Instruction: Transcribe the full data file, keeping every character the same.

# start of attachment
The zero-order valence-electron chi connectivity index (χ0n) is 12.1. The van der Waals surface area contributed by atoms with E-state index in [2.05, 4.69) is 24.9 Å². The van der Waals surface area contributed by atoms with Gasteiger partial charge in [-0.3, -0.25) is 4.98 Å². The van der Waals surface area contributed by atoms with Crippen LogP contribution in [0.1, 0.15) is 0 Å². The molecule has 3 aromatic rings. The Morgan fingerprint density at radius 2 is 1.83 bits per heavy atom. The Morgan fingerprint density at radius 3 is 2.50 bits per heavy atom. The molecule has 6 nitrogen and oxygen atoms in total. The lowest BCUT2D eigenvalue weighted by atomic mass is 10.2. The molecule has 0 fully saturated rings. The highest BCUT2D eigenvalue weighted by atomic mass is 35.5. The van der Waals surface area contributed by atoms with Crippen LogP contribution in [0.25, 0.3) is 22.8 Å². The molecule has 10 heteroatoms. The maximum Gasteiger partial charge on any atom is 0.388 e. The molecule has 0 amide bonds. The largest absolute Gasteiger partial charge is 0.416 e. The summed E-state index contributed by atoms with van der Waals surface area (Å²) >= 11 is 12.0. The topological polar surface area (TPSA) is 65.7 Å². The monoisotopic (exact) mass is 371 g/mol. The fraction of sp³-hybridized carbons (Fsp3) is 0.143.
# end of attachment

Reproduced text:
The zero-order valence-electron chi connectivity index (χ0n) is 12.1. The van der Waals surface area contributed by atoms with E-state index in [2.05, 4.69) is 24.9 Å². The van der Waals surface area contributed by atoms with Gasteiger partial charge in [-0.3, -0.25) is 4.98 Å². The van der Waals surface area contributed by atoms with Crippen LogP contribution in [0.1, 0.15) is 0 Å². The molecule has 3 aromatic rings. The Morgan fingerprint density at radius 2 is 1.83 bits per heavy atom. The Morgan fingerprint density at radius 3 is 2.50 bits per heavy atom. The molecule has 6 nitrogen and oxygen atoms in total. The lowest BCUT2D eigenvalue weighted by atomic mass is 10.2. The molecule has 0 fully saturated rings. The highest BCUT2D eigenvalue weighted by atomic mass is 35.5. The van der Waals surface area contributed by atoms with Crippen LogP contribution in [0.25, 0.3) is 22.8 Å². The molecule has 10 heteroatoms. The maximum Gasteiger partial charge on any atom is 0.388 e. The molecule has 0 amide bonds. The largest absolute Gasteiger partial charge is 0.416 e. The summed E-state index contributed by atoms with van der Waals surface area (Å²) >= 11 is 12.0. The topological polar surface area (TPSA) is 65.7 Å². The monoisotopic (exact) mass is 371 g/mol. The fraction of sp³-hybridized carbons (Fsp3) is 0.143.